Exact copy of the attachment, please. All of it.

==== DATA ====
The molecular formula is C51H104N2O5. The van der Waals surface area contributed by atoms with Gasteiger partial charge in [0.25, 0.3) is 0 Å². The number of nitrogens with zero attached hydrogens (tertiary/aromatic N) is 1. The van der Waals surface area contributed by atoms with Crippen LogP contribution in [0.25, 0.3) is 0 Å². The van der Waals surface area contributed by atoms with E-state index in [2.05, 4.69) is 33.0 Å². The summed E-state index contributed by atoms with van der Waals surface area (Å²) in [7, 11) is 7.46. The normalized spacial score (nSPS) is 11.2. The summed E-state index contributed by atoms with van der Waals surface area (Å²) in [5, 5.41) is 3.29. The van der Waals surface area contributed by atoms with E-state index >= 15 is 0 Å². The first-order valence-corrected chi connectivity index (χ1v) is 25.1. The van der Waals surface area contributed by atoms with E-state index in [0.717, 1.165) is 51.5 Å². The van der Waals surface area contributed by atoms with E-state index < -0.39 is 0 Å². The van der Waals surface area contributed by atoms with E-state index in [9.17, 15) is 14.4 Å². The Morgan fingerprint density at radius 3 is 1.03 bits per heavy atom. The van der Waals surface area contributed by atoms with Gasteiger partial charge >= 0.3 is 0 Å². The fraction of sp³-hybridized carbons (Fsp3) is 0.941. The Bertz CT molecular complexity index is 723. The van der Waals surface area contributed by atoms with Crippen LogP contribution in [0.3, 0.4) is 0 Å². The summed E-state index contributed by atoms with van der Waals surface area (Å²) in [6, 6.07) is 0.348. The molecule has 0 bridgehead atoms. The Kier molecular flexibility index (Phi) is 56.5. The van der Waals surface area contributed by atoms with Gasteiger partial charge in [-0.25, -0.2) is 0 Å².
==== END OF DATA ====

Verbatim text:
The molecular formula is C51H104N2O5. The van der Waals surface area contributed by atoms with Gasteiger partial charge in [0.25, 0.3) is 0 Å². The number of nitrogens with zero attached hydrogens (tertiary/aromatic N) is 1. The van der Waals surface area contributed by atoms with Crippen LogP contribution in [0.25, 0.3) is 0 Å². The van der Waals surface area contributed by atoms with E-state index in [2.05, 4.69) is 33.0 Å². The summed E-state index contributed by atoms with van der Waals surface area (Å²) in [7, 11) is 7.46. The normalized spacial score (nSPS) is 11.2. The summed E-state index contributed by atoms with van der Waals surface area (Å²) in [5, 5.41) is 3.29. The van der Waals surface area contributed by atoms with E-state index >= 15 is 0 Å². The first-order valence-corrected chi connectivity index (χ1v) is 25.1. The van der Waals surface area contributed by atoms with E-state index in [0.717, 1.165) is 51.5 Å². The van der Waals surface area contributed by atoms with E-state index < -0.39 is 0 Å². The van der Waals surface area contributed by atoms with E-state index in [9.17, 15) is 14.4 Å². The Morgan fingerprint density at radius 3 is 1.03 bits per heavy atom. The van der Waals surface area contributed by atoms with Gasteiger partial charge >= 0.3 is 0 Å². The fraction of sp³-hybridized carbons (Fsp3) is 0.941. The Bertz CT molecular complexity index is 723. The van der Waals surface area contributed by atoms with Crippen LogP contribution in [0.3, 0.4) is 0 Å². The summed E-state index contributed by atoms with van der Waals surface area (Å²) in [6, 6.07) is 0.348. The molecule has 0 bridgehead atoms. The Kier molecular flexibility index (Phi) is 56.5. The van der Waals surface area contributed by atoms with Gasteiger partial charge in [-0.25, -0.2) is 0 Å².